Retention, Reading, And Re-thinking Instruction


Governor Bill Lee's Law: Retention, Reading, And Re-thinking InstructionIf you’re a parent of an elementary-aged student in Tennessee, you may have heard about Governor Bill Lee’s new law that impacts education and retention. This law requires that students in third grade must be able to read at grade level before they can move on to the fourth grade. If a student doesn’t meet the required reading level, they may be held back and required to repeat third grade. The intention of the law is to ensure that students have the necessary reading skills to succeed in their future academic endeavors. However, there are some exceptions to the retention policy, such as for students with disabilities who have an individualized education plan (IEP) or those who have already been held back in a previous grade.

As both a parent and a teacher, I have several thoughts on this topic.

In my experience, retention is better when it’s done early. For example, my daughter repeated first grade because she was the youngest in her class and struggled with confidence. It was painless and easy. She barely remembers it. However, retention in third grade is much different when considering social stigma and self-esteem. It can be de-motivating, and it may not necessarily address the cause of the students’ difficulties. Research suggest intense tutoring might be a better alternative. It’s also important to note that standardized testing doesn’t paint an accurate picture of what students are capable of. There are too many variables involved, such as nerves, cultural and socioeconomic barriers, test anxiety, undiagnosed learning disabilities, and more. This law will disproportionately impact low-income and minority students who may not have access to private tutoring, dyslexia assessments (which must be paid out-of pocket since schools do not assess or diagnose), or other resources.

So why are lawmakers so focused on early readers?

There are valid concerns about the reading crisis in America, but this is not a good way to address them. Schools should start by supporting a strong reading curriculum rooted in science. Did you know that much of the reading curriculum in the past was teaching students to read with a cueing system which prompted them to guess using pictures, patterns, and context? Modern brain research suggests that strong readers use a combination of language comprehension and word recognition to build fluency and understanding. Students should be decoding words instead of guessing. Students should be engaged in learning rooted in the science of reading.

Thankfully, my county (Campbell County) has been updating our teaching strategies at the elementary level. We have trainings every summer rooted in the science of reading, and during the school year, we have reading specialists consistently coming to assess and support our reading strategies to make sure they are aligned with updated brain-based research. Our district is heavily focused on staying up to date with modern research and researched-based learning. Is your child’s district staying up-to-date with the new research and information?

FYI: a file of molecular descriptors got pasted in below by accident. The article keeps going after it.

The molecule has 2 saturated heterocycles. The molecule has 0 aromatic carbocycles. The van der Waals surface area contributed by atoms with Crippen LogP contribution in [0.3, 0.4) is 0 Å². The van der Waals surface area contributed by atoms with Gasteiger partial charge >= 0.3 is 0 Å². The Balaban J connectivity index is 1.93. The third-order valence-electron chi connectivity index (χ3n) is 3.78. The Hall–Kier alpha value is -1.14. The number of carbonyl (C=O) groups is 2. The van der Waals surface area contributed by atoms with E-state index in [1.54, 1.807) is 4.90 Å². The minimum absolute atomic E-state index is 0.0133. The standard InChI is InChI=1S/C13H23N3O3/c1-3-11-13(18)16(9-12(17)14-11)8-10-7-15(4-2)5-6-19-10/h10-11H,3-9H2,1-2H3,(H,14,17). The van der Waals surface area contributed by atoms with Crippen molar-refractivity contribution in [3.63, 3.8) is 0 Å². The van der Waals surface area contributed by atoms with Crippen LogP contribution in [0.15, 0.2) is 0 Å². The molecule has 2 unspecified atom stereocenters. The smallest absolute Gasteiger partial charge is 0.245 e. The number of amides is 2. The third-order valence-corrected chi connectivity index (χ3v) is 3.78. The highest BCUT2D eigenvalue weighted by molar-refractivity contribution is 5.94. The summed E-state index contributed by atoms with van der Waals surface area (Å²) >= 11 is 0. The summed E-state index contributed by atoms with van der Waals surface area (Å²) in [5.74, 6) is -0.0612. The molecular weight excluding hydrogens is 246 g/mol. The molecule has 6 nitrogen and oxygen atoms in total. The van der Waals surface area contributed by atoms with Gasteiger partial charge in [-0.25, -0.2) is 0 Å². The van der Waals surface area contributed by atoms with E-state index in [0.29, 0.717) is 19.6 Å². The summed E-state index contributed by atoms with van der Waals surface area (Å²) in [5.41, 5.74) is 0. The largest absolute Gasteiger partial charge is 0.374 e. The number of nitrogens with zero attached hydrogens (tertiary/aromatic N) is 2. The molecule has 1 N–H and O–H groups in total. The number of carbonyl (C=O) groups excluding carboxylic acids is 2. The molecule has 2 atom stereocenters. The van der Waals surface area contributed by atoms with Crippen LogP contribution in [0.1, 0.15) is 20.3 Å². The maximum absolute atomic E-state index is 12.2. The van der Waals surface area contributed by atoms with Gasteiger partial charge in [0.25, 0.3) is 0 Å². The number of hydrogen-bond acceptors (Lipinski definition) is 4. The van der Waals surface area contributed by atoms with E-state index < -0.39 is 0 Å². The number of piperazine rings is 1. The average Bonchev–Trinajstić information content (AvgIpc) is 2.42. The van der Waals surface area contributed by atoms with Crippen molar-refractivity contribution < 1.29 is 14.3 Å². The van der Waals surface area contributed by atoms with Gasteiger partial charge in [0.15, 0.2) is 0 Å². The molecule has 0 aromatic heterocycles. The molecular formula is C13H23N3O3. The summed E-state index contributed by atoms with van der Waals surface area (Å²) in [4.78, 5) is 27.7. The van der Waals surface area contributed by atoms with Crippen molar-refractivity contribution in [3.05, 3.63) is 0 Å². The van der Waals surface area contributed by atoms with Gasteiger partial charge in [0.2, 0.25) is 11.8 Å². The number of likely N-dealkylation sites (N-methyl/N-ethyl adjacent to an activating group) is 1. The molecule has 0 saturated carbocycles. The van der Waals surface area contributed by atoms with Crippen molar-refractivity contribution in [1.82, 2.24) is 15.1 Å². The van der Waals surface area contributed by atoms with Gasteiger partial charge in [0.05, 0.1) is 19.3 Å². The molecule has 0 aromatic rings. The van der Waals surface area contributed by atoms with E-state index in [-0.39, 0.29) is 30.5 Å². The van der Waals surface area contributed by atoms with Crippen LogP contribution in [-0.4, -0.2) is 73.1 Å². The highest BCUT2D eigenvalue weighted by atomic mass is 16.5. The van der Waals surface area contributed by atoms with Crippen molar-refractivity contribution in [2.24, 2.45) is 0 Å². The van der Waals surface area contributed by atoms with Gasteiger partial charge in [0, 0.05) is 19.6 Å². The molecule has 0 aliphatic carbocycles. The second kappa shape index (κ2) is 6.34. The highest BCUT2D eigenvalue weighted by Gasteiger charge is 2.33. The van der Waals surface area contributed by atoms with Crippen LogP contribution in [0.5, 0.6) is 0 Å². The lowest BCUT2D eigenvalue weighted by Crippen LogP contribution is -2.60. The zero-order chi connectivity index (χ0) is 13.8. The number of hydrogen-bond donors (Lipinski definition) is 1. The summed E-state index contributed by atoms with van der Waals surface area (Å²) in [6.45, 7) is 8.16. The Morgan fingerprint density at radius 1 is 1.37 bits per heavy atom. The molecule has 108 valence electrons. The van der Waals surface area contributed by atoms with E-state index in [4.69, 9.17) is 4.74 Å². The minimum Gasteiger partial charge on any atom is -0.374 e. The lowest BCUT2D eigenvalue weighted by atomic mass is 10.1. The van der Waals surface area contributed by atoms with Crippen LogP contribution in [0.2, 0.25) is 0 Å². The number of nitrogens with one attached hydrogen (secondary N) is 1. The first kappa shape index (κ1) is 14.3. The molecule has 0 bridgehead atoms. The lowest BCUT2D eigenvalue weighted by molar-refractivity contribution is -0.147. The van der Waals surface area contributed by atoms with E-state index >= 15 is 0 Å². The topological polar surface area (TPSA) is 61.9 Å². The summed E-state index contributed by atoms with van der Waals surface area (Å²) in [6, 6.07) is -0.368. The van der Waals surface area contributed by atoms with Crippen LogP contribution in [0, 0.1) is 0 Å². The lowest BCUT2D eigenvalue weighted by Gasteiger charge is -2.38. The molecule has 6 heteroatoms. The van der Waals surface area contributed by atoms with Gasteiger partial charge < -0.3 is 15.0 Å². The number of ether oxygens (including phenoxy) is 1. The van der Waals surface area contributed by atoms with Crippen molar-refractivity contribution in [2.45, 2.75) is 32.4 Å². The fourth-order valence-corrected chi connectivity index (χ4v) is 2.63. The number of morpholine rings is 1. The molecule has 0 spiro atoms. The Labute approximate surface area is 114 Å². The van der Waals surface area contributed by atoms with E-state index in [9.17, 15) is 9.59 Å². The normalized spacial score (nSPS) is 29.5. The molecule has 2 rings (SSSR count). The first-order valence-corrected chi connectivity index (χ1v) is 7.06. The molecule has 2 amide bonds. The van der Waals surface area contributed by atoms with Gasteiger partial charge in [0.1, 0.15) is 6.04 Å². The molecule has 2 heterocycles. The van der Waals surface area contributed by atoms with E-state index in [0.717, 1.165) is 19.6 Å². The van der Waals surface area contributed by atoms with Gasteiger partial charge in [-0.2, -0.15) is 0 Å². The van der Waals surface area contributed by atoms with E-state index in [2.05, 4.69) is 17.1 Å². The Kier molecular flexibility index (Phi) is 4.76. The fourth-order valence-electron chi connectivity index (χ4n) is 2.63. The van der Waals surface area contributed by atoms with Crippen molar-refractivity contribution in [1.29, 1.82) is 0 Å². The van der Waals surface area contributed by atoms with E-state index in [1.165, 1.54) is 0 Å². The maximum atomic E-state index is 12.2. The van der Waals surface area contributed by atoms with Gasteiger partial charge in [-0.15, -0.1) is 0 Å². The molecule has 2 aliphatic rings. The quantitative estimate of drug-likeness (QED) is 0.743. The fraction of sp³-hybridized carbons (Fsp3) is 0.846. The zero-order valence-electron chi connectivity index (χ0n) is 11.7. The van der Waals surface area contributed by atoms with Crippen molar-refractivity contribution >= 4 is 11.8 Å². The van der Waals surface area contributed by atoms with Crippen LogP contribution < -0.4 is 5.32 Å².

Parents should be getting involved and speaking out, but sometimes it’s hard to know where to begin. Be an advocate for strong reading curriculum in your child’s district. What does the curriculum look like? Is it rooted in science? How does your child’s teacher teach reading? (New research shows students should be learning a sounds-first approach.) Don’t be afraid to advocate and be vocal about your child’s needs. Is your child’s teacher supported? Are there interventions in place to help struggling readers before they reach third grade? If not, advocate for those changes. Ask questions. Be vocal. Support your child’s teacher and give them some grace (because I can promise you, we don’t like these laws either).

In closing, I’d like to recommend one of my favorite podcasts called “Sold a Story.” It highlights the science of reading, publishing companies, and the millions of dollars spent on reading instruction in America. It’s a great resource for parents who want to learn more about teaching their child to read, or strengthening an already proficient reader.

I think, in implementing this new research, we will start to see a positive shift in reading scores. However, that’s only a small piece of the puzzle. Teachers also need support. We need smaller class sizes, explicit coaching and modeling, and more hands on deck during instruction. We simply can’t do it all.

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Autumn Longmire
I live in La Follette, TN with my husband Luke and our 3 children: Amelia (8), Lincoln (3), and Arthur (newborn). I'm a kindergarten teacher in the public school system and I absolutely love what I do. I'm very passionate about education and the well-being of children all over the world. I like to write about my experiences as both a mother and a teacher. Balancing both is really tricky, and I'm still getting the hang of it. My husband, who I truly believe is the world's best father, is an auctioneer at his family business Longmire Realty & Auction Co. While we love our jobs, we value family time the most. We spend a lot of time outdoors and love to go camping all over the east coast.


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